Arsenic Levels Decline for Highly Exposed U.S. Communities Following Regulation


EPA drinking water regulation is improving equity in water exposures

By Columbia Mailman School of Public Health

Reductions in arsenic exposure among the U.S. population were reported for users of public water systems in the South and West, and among Mexican American participants, according to a new study by researchers at Columbia University Mailman School of Public Health. Differences in change over time were reported by educational attainment in addition to by region, race/ethnicity, and public water arsenic level. The full findings are published in the journal Environmental Pollution.(link is external and opens in a new window)

The Final Arsenic Rule, first enforced since 2006, reduced the arsenic maximum contaminant level to 10 μg/L in public water systems. 

“We found that implementing a lower regulatory standard for arsenic in public water systems successfully reduced water arsenic exposure for many communities across the United States, and that reductions were largest for certain populations and regions with the highest initial water arsenic exposures,” said Maya Spaur, PhD, in environmental health sciences at Columbia Public Health. “From our results it is apparent that federal water regulations can successfully reduce exposures for the most highly exposed.”

Using the 2003-14 National Health and Nutrition Examination Survey (NHANES), the researchers estimated arsenic exposure from water for populations reliant on public water systems by recalibrating urinary dimethylarsinate (rDMA) to remove smoking and dietary contributions. They evaluated the average differences and corresponding percent reductions of urinary rDMA comparing subsequent survey cycles to 2003-04 (baseline), stratified by region, race/ethnicity, educational attainment, and county level water arsenic concentration. 

The percent reduction in urine rDMA was 0.32 μg/L (9%) among participants with the highest Community Water System (CWS) arsenic, comparing 2013-14 to 2003-04. Declines in urinary rDMA were largest in regions with the highest water arsenic: the South (0.57 μg/L, or 16%) and West (0.46 μg/L, 14%). Declines in urinary rDMA levels were significant and largest among Mexican American (0.99 μg/L, 26%)] and Non-Hispanic White (0.25 μg/L, 10%) participants.

Long-term exposure to arsenic even at low and moderate levels can increase the risk of cancer and other types of chronic disease.  The U.S. Department of Health and Human Services Agency for Toxic Substances and Disease Registry includes arsenic as a human carcinogen and toxicant associated with numerous adverse health outcomes, ranking it number one on their substance priority list. The U.S. Environmental Protection Agency (EPA) regulates arsenic in public drinking water supplies and sets the maximum contaminant level (MCL) allowable in public water systems. The MCL reflects technological feasibility and financial costs, in addition to public health.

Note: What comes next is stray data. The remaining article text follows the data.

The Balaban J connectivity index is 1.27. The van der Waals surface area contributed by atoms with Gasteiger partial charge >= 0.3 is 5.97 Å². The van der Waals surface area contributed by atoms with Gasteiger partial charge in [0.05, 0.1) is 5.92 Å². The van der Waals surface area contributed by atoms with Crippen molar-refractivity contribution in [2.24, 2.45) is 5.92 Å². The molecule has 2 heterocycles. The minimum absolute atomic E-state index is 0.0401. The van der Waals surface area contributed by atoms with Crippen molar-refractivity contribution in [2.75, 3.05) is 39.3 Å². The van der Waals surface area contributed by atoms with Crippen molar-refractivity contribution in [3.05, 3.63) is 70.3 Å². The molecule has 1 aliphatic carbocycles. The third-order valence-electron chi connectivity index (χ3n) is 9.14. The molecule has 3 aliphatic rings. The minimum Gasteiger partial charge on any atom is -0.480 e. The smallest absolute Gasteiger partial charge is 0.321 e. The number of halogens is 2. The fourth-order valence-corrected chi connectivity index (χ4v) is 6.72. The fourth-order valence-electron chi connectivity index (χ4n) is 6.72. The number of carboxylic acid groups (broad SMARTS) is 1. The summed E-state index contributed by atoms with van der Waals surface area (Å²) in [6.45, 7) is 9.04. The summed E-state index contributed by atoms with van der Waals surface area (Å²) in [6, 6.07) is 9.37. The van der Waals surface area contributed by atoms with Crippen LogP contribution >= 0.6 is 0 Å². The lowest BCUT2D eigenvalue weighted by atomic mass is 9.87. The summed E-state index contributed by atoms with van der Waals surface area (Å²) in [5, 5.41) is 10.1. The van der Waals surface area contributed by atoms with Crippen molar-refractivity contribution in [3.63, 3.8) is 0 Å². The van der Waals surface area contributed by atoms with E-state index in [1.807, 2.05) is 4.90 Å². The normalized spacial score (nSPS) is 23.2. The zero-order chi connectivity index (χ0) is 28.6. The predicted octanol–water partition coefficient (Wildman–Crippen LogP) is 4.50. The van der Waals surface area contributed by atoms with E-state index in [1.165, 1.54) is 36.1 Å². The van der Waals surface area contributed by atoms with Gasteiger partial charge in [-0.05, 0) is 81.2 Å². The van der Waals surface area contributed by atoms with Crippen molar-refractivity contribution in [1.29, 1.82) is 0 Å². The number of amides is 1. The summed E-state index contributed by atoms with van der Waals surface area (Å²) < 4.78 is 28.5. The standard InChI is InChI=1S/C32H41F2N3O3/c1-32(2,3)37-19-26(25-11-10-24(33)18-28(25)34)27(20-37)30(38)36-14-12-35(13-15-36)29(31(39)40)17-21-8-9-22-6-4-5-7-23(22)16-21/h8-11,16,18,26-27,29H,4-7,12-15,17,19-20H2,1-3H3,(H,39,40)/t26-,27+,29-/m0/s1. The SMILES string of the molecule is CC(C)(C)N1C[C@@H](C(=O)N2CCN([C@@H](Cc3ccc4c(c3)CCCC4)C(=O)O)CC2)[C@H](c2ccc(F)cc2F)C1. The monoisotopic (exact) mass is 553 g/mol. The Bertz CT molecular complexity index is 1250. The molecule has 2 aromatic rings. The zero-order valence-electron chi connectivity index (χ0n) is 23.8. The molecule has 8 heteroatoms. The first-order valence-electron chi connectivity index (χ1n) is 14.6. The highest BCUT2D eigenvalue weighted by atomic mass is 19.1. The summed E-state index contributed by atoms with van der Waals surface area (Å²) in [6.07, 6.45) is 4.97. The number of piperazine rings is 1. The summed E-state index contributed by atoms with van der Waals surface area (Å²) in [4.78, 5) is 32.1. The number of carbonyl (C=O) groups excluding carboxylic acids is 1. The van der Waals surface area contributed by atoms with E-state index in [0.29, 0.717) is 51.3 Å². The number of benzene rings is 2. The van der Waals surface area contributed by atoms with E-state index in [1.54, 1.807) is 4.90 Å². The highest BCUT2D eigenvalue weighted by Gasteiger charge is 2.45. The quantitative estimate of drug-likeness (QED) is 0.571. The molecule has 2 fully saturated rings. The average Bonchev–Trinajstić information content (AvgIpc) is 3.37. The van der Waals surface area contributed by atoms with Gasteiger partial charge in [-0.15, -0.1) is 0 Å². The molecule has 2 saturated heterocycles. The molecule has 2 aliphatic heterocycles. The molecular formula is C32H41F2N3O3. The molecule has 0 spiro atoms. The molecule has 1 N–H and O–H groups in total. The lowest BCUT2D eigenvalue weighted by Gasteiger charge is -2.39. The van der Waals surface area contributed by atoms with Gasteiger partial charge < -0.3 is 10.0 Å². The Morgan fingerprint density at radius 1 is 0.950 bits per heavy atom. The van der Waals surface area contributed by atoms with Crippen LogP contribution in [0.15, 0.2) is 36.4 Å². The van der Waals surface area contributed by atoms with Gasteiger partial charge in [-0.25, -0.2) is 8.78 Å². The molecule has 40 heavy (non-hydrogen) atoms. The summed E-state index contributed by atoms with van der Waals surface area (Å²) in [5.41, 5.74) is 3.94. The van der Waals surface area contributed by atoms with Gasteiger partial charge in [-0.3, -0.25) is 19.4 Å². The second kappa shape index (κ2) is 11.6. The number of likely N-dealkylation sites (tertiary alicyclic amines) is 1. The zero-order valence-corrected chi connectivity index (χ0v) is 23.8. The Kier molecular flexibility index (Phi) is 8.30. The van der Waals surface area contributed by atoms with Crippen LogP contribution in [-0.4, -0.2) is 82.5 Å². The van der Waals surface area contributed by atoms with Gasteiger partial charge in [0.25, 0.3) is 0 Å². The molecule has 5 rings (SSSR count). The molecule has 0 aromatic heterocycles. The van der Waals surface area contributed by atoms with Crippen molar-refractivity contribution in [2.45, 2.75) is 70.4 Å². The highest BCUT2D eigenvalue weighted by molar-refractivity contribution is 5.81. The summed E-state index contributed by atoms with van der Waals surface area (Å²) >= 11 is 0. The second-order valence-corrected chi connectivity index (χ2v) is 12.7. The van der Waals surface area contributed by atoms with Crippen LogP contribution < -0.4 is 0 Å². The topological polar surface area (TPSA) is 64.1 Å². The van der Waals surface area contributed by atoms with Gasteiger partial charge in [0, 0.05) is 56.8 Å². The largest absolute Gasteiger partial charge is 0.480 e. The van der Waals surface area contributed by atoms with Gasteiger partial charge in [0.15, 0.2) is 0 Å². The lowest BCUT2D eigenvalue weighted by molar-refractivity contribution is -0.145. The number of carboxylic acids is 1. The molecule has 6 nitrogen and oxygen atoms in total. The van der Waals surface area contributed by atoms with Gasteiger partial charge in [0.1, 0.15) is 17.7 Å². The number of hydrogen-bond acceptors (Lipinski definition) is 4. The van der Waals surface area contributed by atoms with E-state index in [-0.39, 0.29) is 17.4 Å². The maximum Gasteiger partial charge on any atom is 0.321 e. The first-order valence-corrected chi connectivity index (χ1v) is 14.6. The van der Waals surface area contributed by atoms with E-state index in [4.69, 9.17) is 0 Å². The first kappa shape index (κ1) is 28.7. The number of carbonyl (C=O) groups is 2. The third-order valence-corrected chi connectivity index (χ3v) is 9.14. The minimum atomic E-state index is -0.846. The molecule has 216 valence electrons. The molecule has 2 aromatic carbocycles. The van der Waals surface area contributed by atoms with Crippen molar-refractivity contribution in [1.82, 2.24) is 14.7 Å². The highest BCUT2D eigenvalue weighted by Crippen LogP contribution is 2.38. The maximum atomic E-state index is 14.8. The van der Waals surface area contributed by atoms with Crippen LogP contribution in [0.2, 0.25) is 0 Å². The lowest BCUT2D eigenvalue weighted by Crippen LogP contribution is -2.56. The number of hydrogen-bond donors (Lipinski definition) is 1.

In 2006, the EPA reduced the MCL of arsenic in public water systems to 10 µg/L, from 50 µg/L. However, there is no known safe level of exposure to inorganic arsenic, and the EPA set a health-based MCL goal (MCLG) of 0 µg/L.  “Though the current MCL is a significant reduction from the previous MCL, it is substantially higher than the MCLs for New Jersey, New Hampshire, Denmark and the Netherlands,” said Spaur. “Additional efforts are still needed to address remaining inequalities in CWS arsenic exposure.” 

“Future regulatory efforts and managerial, financial, and technological assistance should target communities with public water arsenic levels that remain elevated, to address persistent disparities in drinking water quality. Our study shows that federal drinking water regulations are critical for improving environmental equity and justice,” said Anne E. Nigra, assistant professor of environmental health sciences at Columbia Mailman School of Public Health, and senior author.

Co-authors are Benjamin Bostick and Steven Chillrud, Lamont-Doherty Earth Observatory, Columbia; and Pam Factor-Litvak, and Ana Navas-Acien, Columbia Public Health.

The study was supported by the National Institute of Environmental Health Sciences (grants ES034284, ES010349, ES009089) and by the NIH National Institute of Dental & Craniofacial Research (OD031849).

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